Repowering is an option that many owners consider to extend the life of power plant facilities by replacing older equipment with newer assets with higher capacity, greater efficiency or both.

There are a few different methods a repower project can pursue, one of which is heat recovery repowering. This involves demolishing the coal boiler at a coal-fired plant while keeping the steam turbine. The boiler is replaced with a gas-fired combustion turbine and a heat recovery steam generator (HRSG).

Burns & McDonnell professionals have been helping develop a large heat recovery repowering project for a client we previously helped on another, smaller repower effort. The new project includes installation of an advanced, J-class gas turbine as a 200-MW coal-fired plant is repowered to a 550-MW gas-fired combined-cycle plant.

The process of working through this project has shed light on five of the common myths and misperceptions about repowering.

Myth: It’s too hard to budget a repowering project.
Reality: Part of the project is new construction, and part is reviewing and repurposing existing equipment. Estimating for new construction is routine. Reviewing the existing equipment — to determine what to keep, what to upgrade and what to replace — does require a thorough, systematic review, but that approach pays off with more budget certainty and fewer unexpected costs popping up along the way.

Myth: Repowered units aren’t competitive with new units for plant efficiency.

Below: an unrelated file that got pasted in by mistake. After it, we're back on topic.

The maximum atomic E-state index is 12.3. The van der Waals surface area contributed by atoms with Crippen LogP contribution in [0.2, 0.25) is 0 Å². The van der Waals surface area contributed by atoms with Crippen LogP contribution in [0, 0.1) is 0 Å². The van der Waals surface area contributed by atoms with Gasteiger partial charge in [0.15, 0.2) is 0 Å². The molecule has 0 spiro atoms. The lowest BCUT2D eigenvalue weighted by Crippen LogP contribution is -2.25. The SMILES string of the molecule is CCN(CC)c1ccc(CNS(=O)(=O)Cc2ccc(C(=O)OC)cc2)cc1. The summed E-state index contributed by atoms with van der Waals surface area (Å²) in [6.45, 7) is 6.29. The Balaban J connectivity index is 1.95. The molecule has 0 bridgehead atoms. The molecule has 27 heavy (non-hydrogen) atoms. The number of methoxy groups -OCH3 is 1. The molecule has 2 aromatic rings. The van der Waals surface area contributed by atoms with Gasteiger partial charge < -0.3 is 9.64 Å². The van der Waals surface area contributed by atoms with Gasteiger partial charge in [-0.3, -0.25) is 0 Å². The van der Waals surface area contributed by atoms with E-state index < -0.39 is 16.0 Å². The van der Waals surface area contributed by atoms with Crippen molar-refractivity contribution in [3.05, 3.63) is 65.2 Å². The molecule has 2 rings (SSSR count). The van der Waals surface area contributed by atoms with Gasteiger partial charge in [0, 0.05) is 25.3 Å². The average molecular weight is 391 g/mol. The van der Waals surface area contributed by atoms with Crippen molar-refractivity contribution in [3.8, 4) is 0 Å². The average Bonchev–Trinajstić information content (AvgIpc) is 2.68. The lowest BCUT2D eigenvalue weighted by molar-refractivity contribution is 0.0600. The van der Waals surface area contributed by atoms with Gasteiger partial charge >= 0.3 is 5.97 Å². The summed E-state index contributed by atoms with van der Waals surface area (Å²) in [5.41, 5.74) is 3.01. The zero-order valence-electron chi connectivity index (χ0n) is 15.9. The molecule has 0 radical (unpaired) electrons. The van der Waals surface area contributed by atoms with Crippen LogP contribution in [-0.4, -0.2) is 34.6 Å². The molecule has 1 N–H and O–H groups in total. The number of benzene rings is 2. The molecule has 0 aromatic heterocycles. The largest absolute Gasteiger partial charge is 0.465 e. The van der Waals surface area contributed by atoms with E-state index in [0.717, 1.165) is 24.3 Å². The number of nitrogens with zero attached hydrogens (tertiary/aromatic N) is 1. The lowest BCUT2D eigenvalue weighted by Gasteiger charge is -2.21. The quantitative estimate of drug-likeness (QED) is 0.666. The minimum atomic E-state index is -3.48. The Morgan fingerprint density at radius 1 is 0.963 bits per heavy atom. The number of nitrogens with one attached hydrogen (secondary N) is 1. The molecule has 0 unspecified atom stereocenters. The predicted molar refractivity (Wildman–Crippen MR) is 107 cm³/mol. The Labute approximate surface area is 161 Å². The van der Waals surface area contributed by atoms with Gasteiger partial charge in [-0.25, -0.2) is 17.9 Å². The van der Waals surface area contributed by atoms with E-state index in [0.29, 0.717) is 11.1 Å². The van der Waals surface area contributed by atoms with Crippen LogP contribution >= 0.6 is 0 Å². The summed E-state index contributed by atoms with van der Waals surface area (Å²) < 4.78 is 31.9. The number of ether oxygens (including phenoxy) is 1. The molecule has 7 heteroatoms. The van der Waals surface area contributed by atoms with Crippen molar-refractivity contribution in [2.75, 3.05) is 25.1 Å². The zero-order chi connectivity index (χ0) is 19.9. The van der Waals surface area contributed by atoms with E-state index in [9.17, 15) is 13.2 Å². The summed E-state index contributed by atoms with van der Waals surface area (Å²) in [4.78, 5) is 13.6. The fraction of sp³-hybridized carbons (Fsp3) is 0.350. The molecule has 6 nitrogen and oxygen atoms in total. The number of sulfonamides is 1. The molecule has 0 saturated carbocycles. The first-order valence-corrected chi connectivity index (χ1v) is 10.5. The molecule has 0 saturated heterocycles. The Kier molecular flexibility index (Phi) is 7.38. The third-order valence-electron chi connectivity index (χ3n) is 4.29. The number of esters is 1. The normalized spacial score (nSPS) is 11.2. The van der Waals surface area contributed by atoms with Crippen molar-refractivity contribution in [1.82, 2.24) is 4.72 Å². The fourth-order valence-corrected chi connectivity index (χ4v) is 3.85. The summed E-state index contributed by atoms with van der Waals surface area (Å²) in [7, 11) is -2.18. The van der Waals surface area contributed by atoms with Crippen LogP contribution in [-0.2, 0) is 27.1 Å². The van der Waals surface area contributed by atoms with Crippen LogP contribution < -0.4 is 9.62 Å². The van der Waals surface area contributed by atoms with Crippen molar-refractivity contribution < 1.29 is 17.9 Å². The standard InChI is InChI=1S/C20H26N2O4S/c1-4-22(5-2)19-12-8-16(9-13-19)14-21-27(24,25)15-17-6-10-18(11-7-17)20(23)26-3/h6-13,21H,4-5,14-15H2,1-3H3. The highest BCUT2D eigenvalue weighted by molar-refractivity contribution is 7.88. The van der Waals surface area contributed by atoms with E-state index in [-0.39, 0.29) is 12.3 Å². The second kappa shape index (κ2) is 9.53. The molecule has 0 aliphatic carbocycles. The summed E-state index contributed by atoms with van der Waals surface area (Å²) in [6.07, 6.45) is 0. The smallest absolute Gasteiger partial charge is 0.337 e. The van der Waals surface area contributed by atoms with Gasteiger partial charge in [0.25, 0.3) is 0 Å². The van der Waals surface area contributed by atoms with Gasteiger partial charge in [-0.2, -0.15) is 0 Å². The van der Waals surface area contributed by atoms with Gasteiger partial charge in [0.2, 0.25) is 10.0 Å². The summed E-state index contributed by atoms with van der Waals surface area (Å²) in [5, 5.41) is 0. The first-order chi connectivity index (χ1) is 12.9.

Reality: Steam turbine technology hasn’t changed much in the last two decades, but there are significant opportunities for efficiency gains with the combustion turbine and HRSG. This current project has designed efficiency that is superior to what has been published for some recent new plants and likely will be among the most efficient gas turbines installed in the U.S. to date.

Myth: Repowering will lead to the elimination of plant jobs.
Reality: There is ample work inside the powerhouse during a repower job, dealing with upgrades, updates and replacing small components. This corresponds with the maintenance work that current staffers likely have been performing for the last 30 years. They can continue that support role inside the powerhouse while the new construction is proceeding outside. Plant staff can assist during startup as well.

Myth: The existing equipment won’t last.
Reality: While plants typically have a design life of 30 years, older coal unit components have proven to be very robust. There are operating coal plants in the U.S. that have been around for more than 70 years with existing equipment intact and operational. Therefore, tacking another 30 years onto the life of steam components at a 30-year-old facility being repowered is still well within demonstrated results we can see in the industry.

Myth: Construction at an existing site is too difficult.
Reality: The concern is that new construction might come across something unexpected. To mitigate this concern, lidar scanning can be utilized for aboveground structures and existing piping systems that the new equipment will tie into. The new construction site can be excavated in order to uncover all underground utilities or other unknown obstructions.  

Repowering projects are not the right fit for everyone. Many owners study the option and decide to build a new plant instead. What is important is for decisions to be based on accurate information rather than misconceptions. Our deep experience with power projects in general and repowering projects in particular can help identify when the gains are worthy of consideration.

 

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by
Craig Demmel, PE, is a project manager in the Energy Group at Burns & McDonnell. His duties include managing engineering, construction and startup activities, as well as interfacing with project owners.